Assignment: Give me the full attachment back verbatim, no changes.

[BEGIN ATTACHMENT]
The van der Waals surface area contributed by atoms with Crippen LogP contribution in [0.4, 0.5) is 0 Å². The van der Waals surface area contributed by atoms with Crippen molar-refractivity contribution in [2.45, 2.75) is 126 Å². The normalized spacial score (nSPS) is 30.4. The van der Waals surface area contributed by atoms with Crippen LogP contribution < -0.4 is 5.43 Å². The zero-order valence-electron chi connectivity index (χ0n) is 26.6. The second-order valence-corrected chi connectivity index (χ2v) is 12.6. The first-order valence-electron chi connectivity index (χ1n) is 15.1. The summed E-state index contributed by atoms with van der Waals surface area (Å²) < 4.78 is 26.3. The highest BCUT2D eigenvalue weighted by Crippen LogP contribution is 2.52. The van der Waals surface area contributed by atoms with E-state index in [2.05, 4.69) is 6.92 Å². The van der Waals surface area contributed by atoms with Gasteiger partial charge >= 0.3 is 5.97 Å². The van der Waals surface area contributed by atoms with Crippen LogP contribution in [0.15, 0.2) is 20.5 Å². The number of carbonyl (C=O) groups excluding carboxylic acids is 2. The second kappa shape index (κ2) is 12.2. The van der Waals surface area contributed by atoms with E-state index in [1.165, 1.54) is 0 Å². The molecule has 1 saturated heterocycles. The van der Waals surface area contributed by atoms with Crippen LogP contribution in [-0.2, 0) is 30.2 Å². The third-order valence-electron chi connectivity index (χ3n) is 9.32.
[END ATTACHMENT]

The van der Waals surface area contributed by atoms with Crippen LogP contribution in [0.4, 0.5) is 0 Å². The van der Waals surface area contributed by atoms with Crippen molar-refractivity contribution in [2.45, 2.75) is 126 Å². The normalized spacial score (nSPS) is 30.4. The van der Waals surface area contributed by atoms with Crippen LogP contribution < -0.4 is 5.43 Å². The zero-order valence-electron chi connectivity index (χ0n) is 26.6. The second-order valence-corrected chi connectivity index (χ2v) is 12.6. The first-order valence-electron chi connectivity index (χ1n) is 15.1. The summed E-state index contributed by atoms with van der Waals surface area (Å²) < 4.78 is 26.3. The highest BCUT2D eigenvalue weighted by Crippen LogP contribution is 2.52. The van der Waals surface area contributed by atoms with E-state index in [2.05, 4.69) is 6.92 Å². The van der Waals surface area contributed by atoms with Gasteiger partial charge >= 0.3 is 5.97 Å². The van der Waals surface area contributed by atoms with Crippen LogP contribution in [0.15, 0.2) is 20.5 Å². The number of carbonyl (C=O) groups excluding carboxylic acids is 2. The second kappa shape index (κ2) is 12.2. The van der Waals surface area contributed by atoms with E-state index in [1.165, 1.54) is 0 Å². The molecule has 1 saturated heterocycles. The van der Waals surface area contributed by atoms with Crippen LogP contribution in [-0.2, 0) is 30.2 Å². The third-order valence-electron chi connectivity index (χ3n) is 9.32.